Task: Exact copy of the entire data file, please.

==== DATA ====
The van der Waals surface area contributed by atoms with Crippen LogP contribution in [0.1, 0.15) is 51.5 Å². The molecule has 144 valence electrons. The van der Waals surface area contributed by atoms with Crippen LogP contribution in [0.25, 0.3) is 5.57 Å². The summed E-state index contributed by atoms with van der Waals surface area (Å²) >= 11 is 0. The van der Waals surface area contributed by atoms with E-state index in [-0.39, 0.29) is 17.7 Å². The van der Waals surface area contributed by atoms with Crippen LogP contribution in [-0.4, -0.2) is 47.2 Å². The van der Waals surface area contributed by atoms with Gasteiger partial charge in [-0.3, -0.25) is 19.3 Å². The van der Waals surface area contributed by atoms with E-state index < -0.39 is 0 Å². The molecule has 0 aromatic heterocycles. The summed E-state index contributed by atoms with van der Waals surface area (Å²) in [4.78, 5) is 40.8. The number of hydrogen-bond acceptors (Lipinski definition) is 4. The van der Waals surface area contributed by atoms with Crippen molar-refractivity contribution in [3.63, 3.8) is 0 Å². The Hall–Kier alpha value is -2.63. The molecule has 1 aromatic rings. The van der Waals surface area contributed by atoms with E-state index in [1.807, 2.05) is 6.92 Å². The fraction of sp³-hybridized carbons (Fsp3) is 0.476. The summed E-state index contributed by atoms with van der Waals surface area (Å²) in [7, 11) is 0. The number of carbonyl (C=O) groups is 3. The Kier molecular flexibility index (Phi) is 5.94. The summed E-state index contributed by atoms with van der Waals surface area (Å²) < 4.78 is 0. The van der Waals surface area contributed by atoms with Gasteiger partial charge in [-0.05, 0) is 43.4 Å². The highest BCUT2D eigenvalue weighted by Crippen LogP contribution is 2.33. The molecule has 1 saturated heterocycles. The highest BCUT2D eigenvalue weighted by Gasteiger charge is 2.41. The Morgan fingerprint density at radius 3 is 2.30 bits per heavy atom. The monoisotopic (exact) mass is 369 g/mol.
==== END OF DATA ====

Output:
The van der Waals surface area contributed by atoms with Crippen LogP contribution in [0.1, 0.15) is 51.5 Å². The molecule has 144 valence electrons. The van der Waals surface area contributed by atoms with Crippen LogP contribution in [0.25, 0.3) is 5.57 Å². The summed E-state index contributed by atoms with van der Waals surface area (Å²) >= 11 is 0. The van der Waals surface area contributed by atoms with E-state index in [-0.39, 0.29) is 17.7 Å². The van der Waals surface area contributed by atoms with Crippen LogP contribution in [-0.4, -0.2) is 47.2 Å². The van der Waals surface area contributed by atoms with Gasteiger partial charge in [-0.3, -0.25) is 19.3 Å². The van der Waals surface area contributed by atoms with E-state index < -0.39 is 0 Å². The molecule has 0 aromatic heterocycles. The summed E-state index contributed by atoms with van der Waals surface area (Å²) in [4.78, 5) is 40.8. The number of hydrogen-bond acceptors (Lipinski definition) is 4. The van der Waals surface area contributed by atoms with Crippen molar-refractivity contribution in [3.63, 3.8) is 0 Å². The Hall–Kier alpha value is -2.63. The molecule has 1 aromatic rings. The van der Waals surface area contributed by atoms with E-state index in [1.807, 2.05) is 6.92 Å². The fraction of sp³-hybridized carbons (Fsp3) is 0.476. The summed E-state index contributed by atoms with van der Waals surface area (Å²) in [7, 11) is 0. The number of carbonyl (C=O) groups is 3. The Kier molecular flexibility index (Phi) is 5.94. The summed E-state index contributed by atoms with van der Waals surface area (Å²) < 4.78 is 0. The van der Waals surface area contributed by atoms with Gasteiger partial charge in [-0.05, 0) is 43.4 Å². The highest BCUT2D eigenvalue weighted by Crippen LogP contribution is 2.33. The molecule has 1 saturated heterocycles. The highest BCUT2D eigenvalue weighted by Gasteiger charge is 2.41. The Morgan fingerprint density at radius 3 is 2.30 bits per heavy atom. The monoisotopic (exact) mass is 369 g/mol.